Tuesday, 19 June 2018

HISTORICAL FICTION REVIEW: Estocada - Graham Hurley

RELEASE DATE:  01/06/18

PUBLISHER:  Head of Zeus

SYNOPSIS:
1937. Dieter Merz is the Reich's most celebrated fighter ace. Flying for the infamous Condor Legion over the battlefields of Spain's civil war, Merz has been able to unleash the full potential of the Luftwaffe's new fighter against his Republican opponents. In Dieter's hands, the Messerschmitt Bf-109 is as graceful as a matador's killing strike: la estocada.
Dieter's aerial prowess has brought him into close contact with the top echelons of the Nazi regime. He is not a political man — all he wants to do is fly – but for how long can he deny the toxic nature of Hitler's rule?
Scotsman and ex-marine Tam Moncrieff is recruited by a nameless intelligence agency in London to go to Germany and sound out Hitler's resolve. Does he really intend to invade Czechoslovakia? Do his generals support him? Can the march to war be stopped?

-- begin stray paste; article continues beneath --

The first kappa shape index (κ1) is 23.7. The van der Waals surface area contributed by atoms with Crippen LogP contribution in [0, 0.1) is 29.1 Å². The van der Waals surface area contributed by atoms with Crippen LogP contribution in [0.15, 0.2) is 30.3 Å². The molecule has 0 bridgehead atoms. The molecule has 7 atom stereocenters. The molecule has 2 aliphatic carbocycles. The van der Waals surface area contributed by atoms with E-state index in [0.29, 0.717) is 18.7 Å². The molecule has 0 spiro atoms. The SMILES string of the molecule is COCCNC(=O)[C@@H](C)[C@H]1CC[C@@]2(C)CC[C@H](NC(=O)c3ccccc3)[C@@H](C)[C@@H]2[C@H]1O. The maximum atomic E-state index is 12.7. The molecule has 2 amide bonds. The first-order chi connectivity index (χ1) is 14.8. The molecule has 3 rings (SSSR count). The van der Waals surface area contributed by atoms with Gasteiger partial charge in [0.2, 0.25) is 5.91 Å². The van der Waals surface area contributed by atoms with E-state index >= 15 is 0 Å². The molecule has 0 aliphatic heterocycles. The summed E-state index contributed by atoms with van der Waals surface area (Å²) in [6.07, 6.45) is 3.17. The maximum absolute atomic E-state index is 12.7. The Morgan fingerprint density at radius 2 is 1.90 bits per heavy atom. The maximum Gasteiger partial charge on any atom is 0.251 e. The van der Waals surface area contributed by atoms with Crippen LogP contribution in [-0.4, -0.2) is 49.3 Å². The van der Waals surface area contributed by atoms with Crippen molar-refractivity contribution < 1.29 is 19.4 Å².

As duty collides with conscience, fate will bring both men together. These are desperate times calling for desperate measures. To avoid war a killing strike is needed: la estocada.
The question is, who is the matador, who is the bull?

REVIEW:
 Graham Hurley is an author who always brings his thrillers to the fore with indepth characters who feel fully formed and believable for the story.  They have foibles, they have strengths and of course when they speak the words feel organic rather than something that is being used to drive plot forward to force a situation.  It's always something he does well and in this title really helps being the situation to the readers mind in crystal clarity.

Add to this a solid plot, good use of prose and a cracking overall arc that really keeps you glued as each of the pages turn regardless of which side of the conflict the characters are on.  All round another solid story and one that I've not only enjoyed but passed onto my grandfather who is not only making his way through it currently but loving it, a true compliment from a very fussy reader indeed.

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